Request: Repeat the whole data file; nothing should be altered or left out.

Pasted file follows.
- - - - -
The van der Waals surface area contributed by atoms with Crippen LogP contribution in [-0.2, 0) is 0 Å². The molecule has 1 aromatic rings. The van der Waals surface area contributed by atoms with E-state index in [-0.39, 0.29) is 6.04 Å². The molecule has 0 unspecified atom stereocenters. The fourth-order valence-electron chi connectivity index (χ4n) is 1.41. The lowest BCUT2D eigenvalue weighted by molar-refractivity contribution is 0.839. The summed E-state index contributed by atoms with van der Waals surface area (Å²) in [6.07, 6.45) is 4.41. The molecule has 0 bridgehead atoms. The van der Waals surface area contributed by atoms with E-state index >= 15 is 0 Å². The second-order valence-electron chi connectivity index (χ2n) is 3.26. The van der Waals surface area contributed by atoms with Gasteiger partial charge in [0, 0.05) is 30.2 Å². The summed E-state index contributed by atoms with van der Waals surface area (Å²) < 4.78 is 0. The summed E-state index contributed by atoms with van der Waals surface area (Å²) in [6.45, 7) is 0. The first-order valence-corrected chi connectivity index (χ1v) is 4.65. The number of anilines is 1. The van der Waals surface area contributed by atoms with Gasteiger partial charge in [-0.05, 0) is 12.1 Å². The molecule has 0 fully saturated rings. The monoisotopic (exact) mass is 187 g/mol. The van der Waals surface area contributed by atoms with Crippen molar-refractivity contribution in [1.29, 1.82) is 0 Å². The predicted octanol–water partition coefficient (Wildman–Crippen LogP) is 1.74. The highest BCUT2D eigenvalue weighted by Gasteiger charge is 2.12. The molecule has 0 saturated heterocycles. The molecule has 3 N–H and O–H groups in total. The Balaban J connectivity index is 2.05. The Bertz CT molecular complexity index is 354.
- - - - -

The van der Waals surface area contributed by atoms with Crippen LogP contribution in [-0.2, 0) is 0 Å². The molecule has 1 aromatic rings. The van der Waals surface area contributed by atoms with E-state index in [-0.39, 0.29) is 6.04 Å². The molecule has 0 unspecified atom stereocenters. The fourth-order valence-electron chi connectivity index (χ4n) is 1.41. The lowest BCUT2D eigenvalue weighted by molar-refractivity contribution is 0.839. The summed E-state index contributed by atoms with van der Waals surface area (Å²) in [6.07, 6.45) is 4.41. The molecule has 0 bridgehead atoms. The van der Waals surface area contributed by atoms with E-state index >= 15 is 0 Å². The second-order valence-electron chi connectivity index (χ2n) is 3.26. The van der Waals surface area contributed by atoms with Gasteiger partial charge in [0, 0.05) is 30.2 Å². The summed E-state index contributed by atoms with van der Waals surface area (Å²) < 4.78 is 0. The summed E-state index contributed by atoms with van der Waals surface area (Å²) in [6.45, 7) is 0. The first-order valence-corrected chi connectivity index (χ1v) is 4.65. The number of anilines is 1. The van der Waals surface area contributed by atoms with Gasteiger partial charge in [-0.05, 0) is 12.1 Å². The molecule has 0 fully saturated rings. The monoisotopic (exact) mass is 187 g/mol. The van der Waals surface area contributed by atoms with Crippen molar-refractivity contribution in [1.29, 1.82) is 0 Å². The predicted octanol–water partition coefficient (Wildman–Crippen LogP) is 1.74. The highest BCUT2D eigenvalue weighted by Gasteiger charge is 2.12. The molecule has 0 saturated heterocycles. The molecule has 3 N–H and O–H groups in total. The Balaban J connectivity index is 2.05. The Bertz CT molecular complexity index is 354.